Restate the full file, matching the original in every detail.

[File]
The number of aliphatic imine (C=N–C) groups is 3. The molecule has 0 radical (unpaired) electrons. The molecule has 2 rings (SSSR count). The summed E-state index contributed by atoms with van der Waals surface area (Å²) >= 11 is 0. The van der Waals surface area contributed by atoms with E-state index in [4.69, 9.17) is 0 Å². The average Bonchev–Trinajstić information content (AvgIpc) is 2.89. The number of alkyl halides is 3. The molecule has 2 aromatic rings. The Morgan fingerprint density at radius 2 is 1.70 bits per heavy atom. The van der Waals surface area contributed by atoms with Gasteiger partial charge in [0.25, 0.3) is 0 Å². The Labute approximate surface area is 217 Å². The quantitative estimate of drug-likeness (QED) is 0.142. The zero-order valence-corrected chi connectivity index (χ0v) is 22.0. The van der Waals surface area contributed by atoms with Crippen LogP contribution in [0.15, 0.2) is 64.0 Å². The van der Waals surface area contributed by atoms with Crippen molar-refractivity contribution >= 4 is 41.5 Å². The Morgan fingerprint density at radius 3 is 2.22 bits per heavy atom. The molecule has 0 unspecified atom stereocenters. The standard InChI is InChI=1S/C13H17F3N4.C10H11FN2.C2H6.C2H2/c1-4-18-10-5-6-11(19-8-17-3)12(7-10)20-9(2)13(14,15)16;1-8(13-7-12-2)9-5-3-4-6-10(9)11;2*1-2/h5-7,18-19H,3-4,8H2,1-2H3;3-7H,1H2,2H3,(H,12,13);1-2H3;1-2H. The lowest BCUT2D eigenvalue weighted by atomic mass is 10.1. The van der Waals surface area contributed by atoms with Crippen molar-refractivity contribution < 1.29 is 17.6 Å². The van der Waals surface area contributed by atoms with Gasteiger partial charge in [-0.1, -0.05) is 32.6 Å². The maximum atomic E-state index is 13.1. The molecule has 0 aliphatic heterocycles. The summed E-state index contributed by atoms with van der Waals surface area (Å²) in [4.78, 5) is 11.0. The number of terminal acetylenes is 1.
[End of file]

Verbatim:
The number of aliphatic imine (C=N–C) groups is 3. The molecule has 0 radical (unpaired) electrons. The molecule has 2 rings (SSSR count). The summed E-state index contributed by atoms with van der Waals surface area (Å²) >= 11 is 0. The van der Waals surface area contributed by atoms with E-state index in [4.69, 9.17) is 0 Å². The average Bonchev–Trinajstić information content (AvgIpc) is 2.89. The number of alkyl halides is 3. The molecule has 2 aromatic rings. The Morgan fingerprint density at radius 2 is 1.70 bits per heavy atom. The van der Waals surface area contributed by atoms with Gasteiger partial charge in [0.25, 0.3) is 0 Å². The Labute approximate surface area is 217 Å². The quantitative estimate of drug-likeness (QED) is 0.142. The zero-order valence-corrected chi connectivity index (χ0v) is 22.0. The van der Waals surface area contributed by atoms with Crippen LogP contribution in [0.15, 0.2) is 64.0 Å². The van der Waals surface area contributed by atoms with Crippen molar-refractivity contribution >= 4 is 41.5 Å². The Morgan fingerprint density at radius 3 is 2.22 bits per heavy atom. The molecule has 0 unspecified atom stereocenters. The standard InChI is InChI=1S/C13H17F3N4.C10H11FN2.C2H6.C2H2/c1-4-18-10-5-6-11(19-8-17-3)12(7-10)20-9(2)13(14,15)16;1-8(13-7-12-2)9-5-3-4-6-10(9)11;2*1-2/h5-7,18-19H,3-4,8H2,1-2H3;3-7H,1H2,2H3,(H,12,13);1-2H3;1-2H. The lowest BCUT2D eigenvalue weighted by atomic mass is 10.1. The van der Waals surface area contributed by atoms with Crippen molar-refractivity contribution < 1.29 is 17.6 Å². The van der Waals surface area contributed by atoms with Gasteiger partial charge in [-0.1, -0.05) is 32.6 Å². The maximum atomic E-state index is 13.1. The molecule has 0 aliphatic heterocycles. The summed E-state index contributed by atoms with van der Waals surface area (Å²) in [4.78, 5) is 11.0. The number of terminal acetylenes is 1.